OR WAIT 15 SECS
The initiative in Upstate New York links underserved individuals to providers and CBOs.
Healthy Alliance Independent Practice Association (IPA), Innovative Health Alliance of New York, LLC (IHANY), and Fidelis Care are partnering to provide critical funding and coordination of services to Medicaid members insured by Fidelis Care.
To improve the overall health of vulnerable individuals in Upstate New York, the new partnership will bring together medical providers and community-based organizations (CBOs) to address safe housing, adequate nutrition, employment, and other social factors that impact a person’s health, quality of life, and well-being. The initiative will start on October 1.
Healthy Alliance IPA and IHANY will provide services to Fidelis Care members, focusing on people with at least one chronic health condition who have not had a primary care visit with a provider in more than six months. This initiative aims to link the underserved to primary care, reducing avoidable hospital use and increasing preventive care visits.
Related:Four Ways To Maximize SDoH Data
IHANY will connect Fidelis members to the Healthy Alliance network of CBOs, who will link Fidelis members to social, behavioral, and medical care providers through Healthy Together, a closed-loop referral platform powered by HIPAA-compliant Unite Us. CBOs that participate in this program support the needs of vulnerable individuals and will be staffed by community health workers who often are from the neighborhoods they serve.
"Through the Healthy Alliance IPA, we are working to proactively address social determinants of health to improve a person's overall health, while also reducing cost of care,” said Jacob Reider, MD, CEO of Alliance for Better Health. "But this critical work isn't done in isolation. The IPA's success is a byproduct of the partnerships we have built in the Capital Region. We are proud to work with medical providers, managed care organizations like Fidelis Care, and ACOs like IHANY. Together, we can improve our community members' health by addressing social needs before they evolve into medical problems."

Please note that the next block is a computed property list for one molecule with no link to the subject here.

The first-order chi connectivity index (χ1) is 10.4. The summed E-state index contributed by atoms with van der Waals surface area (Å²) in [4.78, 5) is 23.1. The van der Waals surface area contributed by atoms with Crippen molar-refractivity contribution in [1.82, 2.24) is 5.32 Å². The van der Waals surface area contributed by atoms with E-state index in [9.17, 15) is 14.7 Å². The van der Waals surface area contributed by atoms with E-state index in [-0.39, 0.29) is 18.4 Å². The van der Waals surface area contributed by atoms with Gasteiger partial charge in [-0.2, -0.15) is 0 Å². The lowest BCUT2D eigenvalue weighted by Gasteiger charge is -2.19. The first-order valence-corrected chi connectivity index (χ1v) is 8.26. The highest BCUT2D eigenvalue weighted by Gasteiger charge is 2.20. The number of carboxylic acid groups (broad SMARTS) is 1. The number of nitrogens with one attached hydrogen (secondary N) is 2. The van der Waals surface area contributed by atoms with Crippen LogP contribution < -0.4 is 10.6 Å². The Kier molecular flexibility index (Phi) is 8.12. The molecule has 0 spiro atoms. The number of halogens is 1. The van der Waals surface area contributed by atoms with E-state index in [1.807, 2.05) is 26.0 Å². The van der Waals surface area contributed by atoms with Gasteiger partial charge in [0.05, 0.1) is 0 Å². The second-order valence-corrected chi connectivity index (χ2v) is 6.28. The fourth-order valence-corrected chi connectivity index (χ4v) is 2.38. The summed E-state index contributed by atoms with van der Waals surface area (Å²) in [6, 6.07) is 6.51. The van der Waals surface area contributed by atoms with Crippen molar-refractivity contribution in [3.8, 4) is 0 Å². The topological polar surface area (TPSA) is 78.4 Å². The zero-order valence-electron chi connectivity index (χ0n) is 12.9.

This initiative joins a growing national movement to drive the creation of new models of care with a focus on helping community members and their care teams improve health, instead of just responding when there is a medical problem.
“Aligning with CBOs, which often are the first defense in providing for the underlying needs that lead to poor health, can best be made through partnerships like this,” says IHANY Board President Paul Barbarotto, DO, who practices at Capital Region Family Health Care, a practice of St. Peter's Health Partners Medical Associates. “A person’s health can now be recognized as much more than the medical care individuals seek from doctors and hospitals.”
“Research clearly shows us that the health of people is largely influenced by factors outside the walls of where they get medical care," says IHANY CEO Leslie Barden. "The United States spends significantly less than other developed nations in addressing social determinants of health including safe housing, adequate nutrition, and psycho-social supports. We believe this is a game changer in improving health for all the people we jointly serve.”